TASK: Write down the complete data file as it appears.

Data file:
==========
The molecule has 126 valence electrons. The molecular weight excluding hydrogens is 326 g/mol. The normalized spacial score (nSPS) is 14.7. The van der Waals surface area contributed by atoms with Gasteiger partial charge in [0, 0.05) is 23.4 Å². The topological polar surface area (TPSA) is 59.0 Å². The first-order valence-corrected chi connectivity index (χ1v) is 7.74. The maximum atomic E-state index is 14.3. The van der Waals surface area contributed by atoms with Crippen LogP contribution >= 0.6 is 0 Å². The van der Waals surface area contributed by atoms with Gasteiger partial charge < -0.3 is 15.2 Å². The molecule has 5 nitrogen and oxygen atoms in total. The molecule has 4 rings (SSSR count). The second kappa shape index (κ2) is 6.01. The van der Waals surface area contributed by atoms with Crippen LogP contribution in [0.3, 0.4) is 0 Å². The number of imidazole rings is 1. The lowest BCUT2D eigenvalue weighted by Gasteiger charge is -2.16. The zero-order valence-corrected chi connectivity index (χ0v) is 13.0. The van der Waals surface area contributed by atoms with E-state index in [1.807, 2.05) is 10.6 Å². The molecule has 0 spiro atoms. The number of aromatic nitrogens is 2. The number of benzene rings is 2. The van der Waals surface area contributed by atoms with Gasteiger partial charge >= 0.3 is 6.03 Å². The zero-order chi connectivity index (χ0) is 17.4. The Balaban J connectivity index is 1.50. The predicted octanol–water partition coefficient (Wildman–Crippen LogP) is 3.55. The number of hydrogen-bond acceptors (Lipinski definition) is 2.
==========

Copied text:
The molecule has 126 valence electrons. The molecular weight excluding hydrogens is 326 g/mol. The normalized spacial score (nSPS) is 14.7. The van der Waals surface area contributed by atoms with Gasteiger partial charge in [0, 0.05) is 23.4 Å². The topological polar surface area (TPSA) is 59.0 Å². The first-order valence-corrected chi connectivity index (χ1v) is 7.74. The maximum atomic E-state index is 14.3. The van der Waals surface area contributed by atoms with Crippen LogP contribution >= 0.6 is 0 Å². The van der Waals surface area contributed by atoms with Gasteiger partial charge < -0.3 is 15.2 Å². The molecule has 5 nitrogen and oxygen atoms in total. The molecule has 4 rings (SSSR count). The second kappa shape index (κ2) is 6.01. The van der Waals surface area contributed by atoms with Crippen LogP contribution in [0.3, 0.4) is 0 Å². The number of imidazole rings is 1. The lowest BCUT2D eigenvalue weighted by Gasteiger charge is -2.16. The zero-order valence-corrected chi connectivity index (χ0v) is 13.0. The van der Waals surface area contributed by atoms with E-state index in [1.807, 2.05) is 10.6 Å². The molecule has 0 spiro atoms. The number of aromatic nitrogens is 2. The number of benzene rings is 2. The van der Waals surface area contributed by atoms with Gasteiger partial charge >= 0.3 is 6.03 Å². The zero-order chi connectivity index (χ0) is 17.4. The Balaban J connectivity index is 1.50. The predicted octanol–water partition coefficient (Wildman–Crippen LogP) is 3.55. The number of hydrogen-bond acceptors (Lipinski definition) is 2.